Our company’s motto is “Whimsy is not for the Weak of Heart”, because from our experience, maintaining positivity and imagination in a darkening world is both difficult and absolutely necessary. We aim to make movies that we hope will help people to survive and thrive in it.

Do you feel like there was something about the experiences you had growing up that played an outsized role in setting you up for success later in life?
We’ve both been storytellers from the very beginning. I can remember attempting to write my first chapter books when I was 5, starring animal personifications of me and my group of friends. That morphed into creating superhero comic books in middle school and then attempting to write musicals in high school. I can remember wishing I could project what was in my head onto a wall for people to see. For whatever reason, it didn’t occur to me that that’s literally what movies are until I was around 16. I made my first films as a part of my job as the community outreach coordinator to get kids interested in community service at the school. The simple videos became more and more elaborate every year with full-on story and character arcs that required casting from the student body. Soon a simple “Operation Christmas Child” video became a full-blown secret agent trilogy with multiple locations, scripts, and kids getting out of class to make movies.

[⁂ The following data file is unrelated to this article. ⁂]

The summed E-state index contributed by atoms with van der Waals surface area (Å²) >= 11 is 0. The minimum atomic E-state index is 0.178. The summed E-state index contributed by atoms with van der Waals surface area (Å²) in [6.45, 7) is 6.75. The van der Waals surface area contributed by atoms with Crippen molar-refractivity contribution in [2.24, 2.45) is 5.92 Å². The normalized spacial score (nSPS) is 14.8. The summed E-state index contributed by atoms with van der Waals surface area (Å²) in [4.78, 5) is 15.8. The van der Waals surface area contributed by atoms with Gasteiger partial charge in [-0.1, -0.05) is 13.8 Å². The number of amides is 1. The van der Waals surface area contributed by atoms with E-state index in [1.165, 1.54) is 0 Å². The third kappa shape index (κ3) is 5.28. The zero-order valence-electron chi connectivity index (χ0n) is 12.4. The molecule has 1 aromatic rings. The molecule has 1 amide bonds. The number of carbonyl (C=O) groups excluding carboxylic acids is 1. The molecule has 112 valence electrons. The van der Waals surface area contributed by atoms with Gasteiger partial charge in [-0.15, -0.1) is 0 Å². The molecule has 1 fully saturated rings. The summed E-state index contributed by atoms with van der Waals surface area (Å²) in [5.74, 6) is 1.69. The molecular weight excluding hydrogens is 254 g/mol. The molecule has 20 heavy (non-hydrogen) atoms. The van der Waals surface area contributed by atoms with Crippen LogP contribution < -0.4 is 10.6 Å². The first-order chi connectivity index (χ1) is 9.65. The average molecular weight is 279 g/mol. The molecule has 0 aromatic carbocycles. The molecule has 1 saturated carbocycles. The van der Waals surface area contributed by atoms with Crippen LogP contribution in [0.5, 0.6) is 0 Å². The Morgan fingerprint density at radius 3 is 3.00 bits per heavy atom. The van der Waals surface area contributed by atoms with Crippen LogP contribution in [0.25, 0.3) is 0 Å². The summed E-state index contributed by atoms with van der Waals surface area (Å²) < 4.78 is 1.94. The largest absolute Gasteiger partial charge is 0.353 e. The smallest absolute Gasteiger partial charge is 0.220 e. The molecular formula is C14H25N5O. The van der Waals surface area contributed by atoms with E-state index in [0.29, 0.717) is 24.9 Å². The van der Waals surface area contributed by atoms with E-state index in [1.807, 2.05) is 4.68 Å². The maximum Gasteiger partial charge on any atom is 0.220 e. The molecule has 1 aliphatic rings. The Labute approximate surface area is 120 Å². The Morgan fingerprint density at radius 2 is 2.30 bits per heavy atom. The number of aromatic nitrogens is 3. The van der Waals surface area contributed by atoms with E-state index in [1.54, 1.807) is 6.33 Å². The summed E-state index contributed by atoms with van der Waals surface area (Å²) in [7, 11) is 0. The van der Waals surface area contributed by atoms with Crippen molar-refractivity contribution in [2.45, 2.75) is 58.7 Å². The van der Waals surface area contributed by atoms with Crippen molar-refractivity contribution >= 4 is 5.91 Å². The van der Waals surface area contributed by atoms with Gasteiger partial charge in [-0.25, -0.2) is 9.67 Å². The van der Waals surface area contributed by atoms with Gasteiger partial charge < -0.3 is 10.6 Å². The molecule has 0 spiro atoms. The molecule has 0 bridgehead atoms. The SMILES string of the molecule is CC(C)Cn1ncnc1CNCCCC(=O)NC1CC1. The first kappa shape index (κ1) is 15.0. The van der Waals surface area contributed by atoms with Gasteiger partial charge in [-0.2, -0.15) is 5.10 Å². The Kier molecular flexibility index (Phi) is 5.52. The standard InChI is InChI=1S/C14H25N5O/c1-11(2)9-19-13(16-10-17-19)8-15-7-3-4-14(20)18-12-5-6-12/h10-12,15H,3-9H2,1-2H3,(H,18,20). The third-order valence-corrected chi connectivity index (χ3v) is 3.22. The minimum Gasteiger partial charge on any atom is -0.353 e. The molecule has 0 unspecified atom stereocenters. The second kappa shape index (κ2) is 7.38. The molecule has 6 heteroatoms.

Rachel comes from a creative household, where her Dad, Jeff Adams, runs a radio show called Ice Box Theater up in International Falls, Minnesota. From the time she was four years old, she would perform as a voice actor on Jeff’s radio theater productions, one show particularly was written with her at the center: Rachel Kitty Detective, where yes, she was commissioned to search for missing cats in the neighborhood. It was adorable. Rachel continued to aid her father in the sound engineering on the show for years and became a writer herself. Her mom, Diane Adams, is a Librarian and kept Rachel saturated in literature, inspiring in her a love for reading and well-crafted stories. Performing in Speech and Debate for four years, she’d write and perform her own original monologues, particularly specializing in characters undergoing deep psychosis. She also began filming in high school, creating videos for local bands in the area, as well as creating her own individual shorts.

Neither of our schools had great art or film programs, and in lieu of that, we both attempted to pursue storytelling in any way that we could, largely relying on self-taught methods.

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Image Credit:
Sugardaddy photos courtesy of Amanda Darouie